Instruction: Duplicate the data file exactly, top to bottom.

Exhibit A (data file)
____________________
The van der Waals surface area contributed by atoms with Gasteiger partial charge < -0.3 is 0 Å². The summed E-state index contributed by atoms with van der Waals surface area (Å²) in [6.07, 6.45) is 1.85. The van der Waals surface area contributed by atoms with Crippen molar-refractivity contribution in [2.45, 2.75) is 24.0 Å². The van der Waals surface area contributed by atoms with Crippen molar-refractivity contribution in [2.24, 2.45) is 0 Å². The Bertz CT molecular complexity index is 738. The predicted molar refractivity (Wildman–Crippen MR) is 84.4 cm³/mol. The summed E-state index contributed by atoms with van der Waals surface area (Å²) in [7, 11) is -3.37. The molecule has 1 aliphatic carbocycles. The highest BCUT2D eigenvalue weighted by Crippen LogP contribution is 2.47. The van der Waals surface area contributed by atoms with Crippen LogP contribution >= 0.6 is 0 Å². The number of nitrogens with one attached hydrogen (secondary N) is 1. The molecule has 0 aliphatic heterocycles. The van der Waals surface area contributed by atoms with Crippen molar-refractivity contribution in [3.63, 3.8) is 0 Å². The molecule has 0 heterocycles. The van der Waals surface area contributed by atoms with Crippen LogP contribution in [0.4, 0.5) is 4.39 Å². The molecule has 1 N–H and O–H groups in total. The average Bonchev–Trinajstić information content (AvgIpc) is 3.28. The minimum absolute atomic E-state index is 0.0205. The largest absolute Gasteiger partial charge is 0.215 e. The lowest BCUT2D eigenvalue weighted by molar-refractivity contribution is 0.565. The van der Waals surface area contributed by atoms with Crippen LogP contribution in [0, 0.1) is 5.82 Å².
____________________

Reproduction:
The van der Waals surface area contributed by atoms with Gasteiger partial charge < -0.3 is 0 Å². The summed E-state index contributed by atoms with van der Waals surface area (Å²) in [6.07, 6.45) is 1.85. The van der Waals surface area contributed by atoms with Crippen molar-refractivity contribution in [2.45, 2.75) is 24.0 Å². The van der Waals surface area contributed by atoms with Crippen molar-refractivity contribution in [2.24, 2.45) is 0 Å². The Bertz CT molecular complexity index is 738. The predicted molar refractivity (Wildman–Crippen MR) is 84.4 cm³/mol. The summed E-state index contributed by atoms with van der Waals surface area (Å²) in [7, 11) is -3.37. The molecule has 1 aliphatic carbocycles. The highest BCUT2D eigenvalue weighted by Crippen LogP contribution is 2.47. The van der Waals surface area contributed by atoms with Crippen LogP contribution >= 0.6 is 0 Å². The number of nitrogens with one attached hydrogen (secondary N) is 1. The molecule has 0 aliphatic heterocycles. The van der Waals surface area contributed by atoms with Crippen molar-refractivity contribution in [3.63, 3.8) is 0 Å². The molecule has 0 heterocycles. The van der Waals surface area contributed by atoms with Crippen LogP contribution in [0.4, 0.5) is 4.39 Å². The molecule has 1 N–H and O–H groups in total. The average Bonchev–Trinajstić information content (AvgIpc) is 3.28. The minimum absolute atomic E-state index is 0.0205. The largest absolute Gasteiger partial charge is 0.215 e. The lowest BCUT2D eigenvalue weighted by molar-refractivity contribution is 0.565. The van der Waals surface area contributed by atoms with Crippen LogP contribution in [0, 0.1) is 5.82 Å².